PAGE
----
Background: Particulate air pollution episodes have been associated with increased daily death. However, there is little direct evidence that diminished particulate air pollution concentrations would lead to reductions in death rates. We assessed the effect of air pollution controls--ie, the ban on coal sales--on particulate air pollution and death rates in Dublin.
Methods: Concentrations of air pollution and directly-standardised non-trauma, respiratory, and cardiovascular death rates were compared for 72 months before and after the ban of coal sales in Dublin. The effect of the ban on age-standardised death rates was estimated with an interrupted time-series analysis, adjusting for weather, respiratory epidemics, and death rates in the rest of Ireland.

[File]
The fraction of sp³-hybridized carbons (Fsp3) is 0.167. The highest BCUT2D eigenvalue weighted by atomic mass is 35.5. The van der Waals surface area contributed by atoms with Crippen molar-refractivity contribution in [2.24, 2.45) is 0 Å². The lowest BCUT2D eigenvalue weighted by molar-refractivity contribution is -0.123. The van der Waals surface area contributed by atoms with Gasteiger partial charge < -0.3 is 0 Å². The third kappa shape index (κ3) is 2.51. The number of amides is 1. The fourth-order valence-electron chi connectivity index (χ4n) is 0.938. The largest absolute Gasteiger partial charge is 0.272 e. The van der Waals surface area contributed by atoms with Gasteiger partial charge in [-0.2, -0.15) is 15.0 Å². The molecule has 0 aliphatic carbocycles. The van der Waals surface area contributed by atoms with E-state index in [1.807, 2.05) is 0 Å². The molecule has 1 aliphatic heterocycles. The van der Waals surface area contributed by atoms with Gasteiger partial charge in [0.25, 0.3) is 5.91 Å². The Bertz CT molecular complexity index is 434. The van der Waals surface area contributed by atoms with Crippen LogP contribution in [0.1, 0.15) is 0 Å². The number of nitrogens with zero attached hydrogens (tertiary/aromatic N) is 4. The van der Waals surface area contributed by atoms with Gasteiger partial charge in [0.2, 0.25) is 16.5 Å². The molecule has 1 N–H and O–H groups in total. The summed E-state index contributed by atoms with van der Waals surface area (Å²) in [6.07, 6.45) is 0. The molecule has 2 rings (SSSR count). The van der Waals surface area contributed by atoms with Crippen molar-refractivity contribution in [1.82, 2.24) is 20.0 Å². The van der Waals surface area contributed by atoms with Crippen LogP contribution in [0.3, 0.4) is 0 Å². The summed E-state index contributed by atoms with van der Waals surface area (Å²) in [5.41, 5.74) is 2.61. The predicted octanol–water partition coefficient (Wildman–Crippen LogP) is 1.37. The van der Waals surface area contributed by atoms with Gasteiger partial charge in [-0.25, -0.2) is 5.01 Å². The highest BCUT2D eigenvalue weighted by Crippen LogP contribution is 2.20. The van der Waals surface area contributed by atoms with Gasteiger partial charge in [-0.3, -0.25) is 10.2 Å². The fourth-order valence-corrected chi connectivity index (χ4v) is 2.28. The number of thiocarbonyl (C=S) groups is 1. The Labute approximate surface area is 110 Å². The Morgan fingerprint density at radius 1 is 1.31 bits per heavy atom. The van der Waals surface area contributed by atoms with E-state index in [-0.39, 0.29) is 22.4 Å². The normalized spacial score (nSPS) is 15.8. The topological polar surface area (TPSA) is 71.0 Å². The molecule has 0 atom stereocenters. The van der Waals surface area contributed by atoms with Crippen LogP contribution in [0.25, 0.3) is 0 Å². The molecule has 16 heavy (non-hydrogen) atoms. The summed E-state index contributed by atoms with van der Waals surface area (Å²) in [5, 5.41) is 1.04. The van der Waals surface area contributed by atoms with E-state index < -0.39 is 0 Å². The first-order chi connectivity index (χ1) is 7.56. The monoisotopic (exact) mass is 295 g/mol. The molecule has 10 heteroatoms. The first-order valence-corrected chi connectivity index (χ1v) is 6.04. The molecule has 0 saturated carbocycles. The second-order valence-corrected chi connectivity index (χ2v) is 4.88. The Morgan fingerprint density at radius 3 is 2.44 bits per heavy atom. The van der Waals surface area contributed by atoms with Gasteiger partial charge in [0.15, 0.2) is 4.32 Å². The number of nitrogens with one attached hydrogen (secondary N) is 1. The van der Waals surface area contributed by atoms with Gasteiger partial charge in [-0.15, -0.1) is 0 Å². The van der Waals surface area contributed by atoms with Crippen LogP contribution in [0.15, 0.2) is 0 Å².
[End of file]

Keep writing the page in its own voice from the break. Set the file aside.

Findings: Average black smoke concentrations in Dublin declined by 35.6 mg/m(3) (70%) after the ban on coal sales. Adjusted non-trauma death rates decreased by 5.7% (95% CI 4-7, p<0.0001), respiratory deaths by 15.5% (12-19, p<0.0001), and cardiovascular deaths by 10.3% (8-13, p<0.0001). Respiratory and cardiovascular standardised death rates fell coincident with the ban on coal sales. About 116 fewer respiratory deaths and 243 fewer cardiovascular deaths were seen per year in Dublin after the ban.
Interpretation: Reductions in respiratory and cardiovascular death rates in Dublin suggest that control of particulate air pollution could substantially diminish daily death. The net benefit of the reduced death rate was greater than predicted from results of previous time-series studies.